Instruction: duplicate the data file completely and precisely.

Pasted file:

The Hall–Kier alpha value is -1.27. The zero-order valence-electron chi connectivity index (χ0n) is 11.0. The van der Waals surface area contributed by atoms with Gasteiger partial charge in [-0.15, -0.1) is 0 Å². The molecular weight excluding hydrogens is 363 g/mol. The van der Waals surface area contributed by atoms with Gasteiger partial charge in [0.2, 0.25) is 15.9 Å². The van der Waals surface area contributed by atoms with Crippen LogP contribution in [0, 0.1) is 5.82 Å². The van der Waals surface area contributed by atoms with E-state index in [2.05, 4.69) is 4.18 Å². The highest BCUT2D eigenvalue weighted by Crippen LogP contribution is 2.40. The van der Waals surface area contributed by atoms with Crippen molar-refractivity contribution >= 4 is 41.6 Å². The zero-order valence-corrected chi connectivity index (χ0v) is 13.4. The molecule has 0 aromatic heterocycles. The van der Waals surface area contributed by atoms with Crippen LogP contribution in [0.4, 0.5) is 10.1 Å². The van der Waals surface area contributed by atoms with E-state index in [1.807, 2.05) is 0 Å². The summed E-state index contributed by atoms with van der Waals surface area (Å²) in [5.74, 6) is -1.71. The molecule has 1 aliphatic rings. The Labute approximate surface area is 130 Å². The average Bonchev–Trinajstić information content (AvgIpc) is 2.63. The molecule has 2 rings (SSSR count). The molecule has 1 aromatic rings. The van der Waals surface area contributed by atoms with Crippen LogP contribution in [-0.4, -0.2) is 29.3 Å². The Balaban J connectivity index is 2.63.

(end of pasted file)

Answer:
The Hall–Kier alpha value is -1.27. The zero-order valence-electron chi connectivity index (χ0n) is 11.0. The van der Waals surface area contributed by atoms with Gasteiger partial charge in [-0.15, -0.1) is 0 Å². The molecular weight excluding hydrogens is 363 g/mol. The van der Waals surface area contributed by atoms with Gasteiger partial charge in [0.2, 0.25) is 15.9 Å². The van der Waals surface area contributed by atoms with Crippen LogP contribution in [0, 0.1) is 5.82 Å². The van der Waals surface area contributed by atoms with E-state index in [2.05, 4.69) is 4.18 Å². The highest BCUT2D eigenvalue weighted by Crippen LogP contribution is 2.40. The van der Waals surface area contributed by atoms with Crippen molar-refractivity contribution >= 4 is 41.6 Å². The zero-order valence-corrected chi connectivity index (χ0v) is 13.4. The molecule has 0 aromatic heterocycles. The van der Waals surface area contributed by atoms with Crippen LogP contribution in [0.4, 0.5) is 10.1 Å². The van der Waals surface area contributed by atoms with E-state index in [1.807, 2.05) is 0 Å². The summed E-state index contributed by atoms with van der Waals surface area (Å²) in [5.74, 6) is -1.71. The molecule has 1 aliphatic rings. The Labute approximate surface area is 130 Å². The average Bonchev–Trinajstić information content (AvgIpc) is 2.63. The molecule has 2 rings (SSSR count). The molecule has 1 aromatic rings. The van der Waals surface area contributed by atoms with Crippen LogP contribution in [-0.4, -0.2) is 29.3 Å². The Balaban J connectivity index is 2.63.